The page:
But there was also some negative news. I was told that there are 50-100 female prostitutes operating in Barcelona who are more pickpocket than partner to lonely men. I thought this development was a bit peculiar, but I can see how the majority of these victims would not rush to the nearest police station to report a robbery. With this little nugget I began my own research. No, I didn’t hire a pro to get the goods (on camera), but I did strike up conversations with women who would know, including a few who did proposition me in the evening on La Rambla. One told me: “A third of the girls are simply doing tricks, and a third turn tricks and do pickpocketing. The final third are ladyboys who do only pickpocketing.”
There are a number of streets and regions in Barcelona where this action is rampant. And the women (and men) are extremely aggressive. Watch out!
My next stop was La Boquería, the hugely popular market just off La Rambla, full of fabulous small food stalls with exquisite Catalonian fruits, nuts, Iberian hams, chocolate, fresh seafood, flowers, and temptations galore for food lovers. The market is always crowded and always fun to stroll through at any time of the day.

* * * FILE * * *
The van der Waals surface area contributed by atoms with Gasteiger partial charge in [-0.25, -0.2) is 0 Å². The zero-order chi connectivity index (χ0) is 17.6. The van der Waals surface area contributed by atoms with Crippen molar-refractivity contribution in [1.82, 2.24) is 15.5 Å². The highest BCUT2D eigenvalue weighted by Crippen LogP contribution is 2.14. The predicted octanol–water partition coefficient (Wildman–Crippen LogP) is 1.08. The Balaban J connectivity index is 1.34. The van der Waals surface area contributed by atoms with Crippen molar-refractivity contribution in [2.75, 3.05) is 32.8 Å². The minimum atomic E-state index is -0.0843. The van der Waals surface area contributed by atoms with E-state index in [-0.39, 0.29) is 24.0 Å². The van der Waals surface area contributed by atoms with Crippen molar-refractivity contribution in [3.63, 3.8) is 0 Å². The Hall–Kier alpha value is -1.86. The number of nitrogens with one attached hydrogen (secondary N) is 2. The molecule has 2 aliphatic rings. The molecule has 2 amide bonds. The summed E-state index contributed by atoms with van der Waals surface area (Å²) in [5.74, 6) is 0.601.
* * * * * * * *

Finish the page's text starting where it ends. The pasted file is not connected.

And yes, there is pickpocketing there. But not as much as one would think. The market is concerned with security and its reputation and therefore hires guards. But not every entrance is controlled and the thieves know the weaknesses of the system and camera positions. Various stall owners or managers told me about the frequency of the thieves and when it is most likely to have an encounter with them: Friday or Saturday, paydays with many customers carrying cash, and especially crowded. My additional suspicion: maybe slightly less police presence on Saturday. Most thefts are from women’s handbags or from older people less alert to their surroundings and their pockets.
I also saw some of the classic pickpocketing moves late in the evening right on La Rambla, which otherwise is fairly safe since it’s constantly patrolled by officers in uniform (far more than in the past). Around 11 PM I saw the old Ronaldinho football stunt tried on a man in his twenties, maybe slightly tipsy, but the mark realized what was going on and just barely escaped the attack. In years past I would recognize various pickpocket teams crossing La Rambla late in the evening, but this time I saw no evidence of these punks. The bar scene is where one has to be most vigilant nowadays in Barcelona, and when taking the underground Metro.